Gunfighter Moment – Mike Glover

Before the Global War On Terror, quantifying specific variables in a gunfight was like quantifying quantum physics. It’s a difficult undertaking without specific data – and any data was better than “I heard from a buddy that knew a guy.”

Now with the acceleration of the war on terror and concurrent advances in technology, we have a plethora of case studies, video, and stories from the men and women who were literally there. There is no more “theory,” but a wealth of the specific data we’ve been missing, and with that data we can begin to determine and extrapolate what works versus what doesn’t.

I remember getting into my first contact with the enemy. Looking back on it, it wasn’t what I expected – it wasn’t dynamic, it didn’t involve complex thought or replicate the things I was taught at the range. When analyzing this process I realized I didn’t even apply the basics I had been taught, it was all a reflex, all second nature and slightly reckless. I was confronted with a threat; it was him versus me and I realized afterward that I didn’t have time to prep my trigger, seat my stock, or even acquire a sight picture. The only things I had time to do were align and press, get my bore in line with the closest thing I could get to center and smash my trigger as fast as I could.

As I developed my skillsets in war the realization dawned that in an offensive action I only had milliseconds to react if the enemy I was hunting was ready and waiting for me, and that everything I had been taught was far more difficult to apply in reality. This is a stark contrast to other occupations – in a gunfight outside of deliberate actions and raids in the military, you react to or counter threats, which puts you behind the living curve.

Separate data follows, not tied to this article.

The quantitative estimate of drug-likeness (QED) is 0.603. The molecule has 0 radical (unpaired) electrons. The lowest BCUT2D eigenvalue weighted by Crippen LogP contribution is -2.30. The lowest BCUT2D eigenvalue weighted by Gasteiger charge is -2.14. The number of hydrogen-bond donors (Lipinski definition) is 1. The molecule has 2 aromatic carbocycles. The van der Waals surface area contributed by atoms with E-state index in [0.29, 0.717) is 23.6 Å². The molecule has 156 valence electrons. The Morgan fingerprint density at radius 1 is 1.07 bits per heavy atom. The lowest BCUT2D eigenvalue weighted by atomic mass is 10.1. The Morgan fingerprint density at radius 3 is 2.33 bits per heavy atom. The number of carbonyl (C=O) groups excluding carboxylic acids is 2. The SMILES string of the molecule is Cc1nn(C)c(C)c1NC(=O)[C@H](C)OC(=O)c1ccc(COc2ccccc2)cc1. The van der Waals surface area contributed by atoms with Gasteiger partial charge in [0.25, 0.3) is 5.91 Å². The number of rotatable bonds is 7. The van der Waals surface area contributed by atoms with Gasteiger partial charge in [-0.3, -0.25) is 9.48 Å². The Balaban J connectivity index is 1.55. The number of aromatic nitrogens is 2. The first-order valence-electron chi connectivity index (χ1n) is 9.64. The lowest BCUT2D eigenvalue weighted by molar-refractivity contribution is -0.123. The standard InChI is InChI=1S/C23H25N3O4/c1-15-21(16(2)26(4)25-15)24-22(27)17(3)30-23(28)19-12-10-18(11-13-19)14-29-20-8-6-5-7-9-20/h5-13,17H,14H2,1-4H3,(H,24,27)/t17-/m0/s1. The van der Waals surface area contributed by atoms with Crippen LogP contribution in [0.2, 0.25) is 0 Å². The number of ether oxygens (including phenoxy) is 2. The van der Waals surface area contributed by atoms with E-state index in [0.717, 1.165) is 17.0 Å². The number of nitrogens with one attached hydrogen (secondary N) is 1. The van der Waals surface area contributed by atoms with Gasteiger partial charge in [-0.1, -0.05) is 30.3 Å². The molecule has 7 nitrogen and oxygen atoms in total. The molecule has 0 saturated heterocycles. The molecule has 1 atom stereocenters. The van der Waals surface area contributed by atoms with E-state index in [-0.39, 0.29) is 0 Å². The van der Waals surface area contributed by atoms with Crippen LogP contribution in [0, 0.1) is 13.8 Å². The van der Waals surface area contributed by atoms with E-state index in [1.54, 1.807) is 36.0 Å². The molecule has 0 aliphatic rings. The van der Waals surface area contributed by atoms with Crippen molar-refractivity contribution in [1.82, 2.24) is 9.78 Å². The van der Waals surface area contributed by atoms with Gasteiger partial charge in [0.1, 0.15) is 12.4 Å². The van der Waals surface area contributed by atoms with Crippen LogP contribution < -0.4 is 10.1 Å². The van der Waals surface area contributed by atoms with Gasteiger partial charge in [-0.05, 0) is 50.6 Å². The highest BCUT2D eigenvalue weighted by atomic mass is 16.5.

For example: let’s say you’re a police officer, reacting to a domestic violence call. When you arrive the suspect is nowhere to be found. As you sweep the residence the victim of the domestic violence advises you that the suspect is armed and acting erratically so you are now expecting contact, and behind the living curve. Let’s say you clear into a corner-fed room, feeding into a bathroom that has visibility on the corner-fed room’s door, but your focus is on the blind spot of the dead space in that room. As you move your eyes and gun into position you see something, a flash of what you think is a light but instead it’s your eyes recognizing a foreign entity – in this case, the barrel of a revolver pointed right at your head. Your eyes get wide, your adrenaline tsunamis your being. Everything is in slow motion. Your eyes and brain see the threat, and the barrel of your gun is still in dead space…

Ok, let’s stop there, and consider what we know from our training. In training, we’re taught that once we step through a threshold we need to check corners and clear dead space. Right or wrong, that’s a fundamental – but every time I’ve done force on force or UTM/Sims training, if a bad guy sits one room deep he can kill every good guy who steps through that threshold, time after time.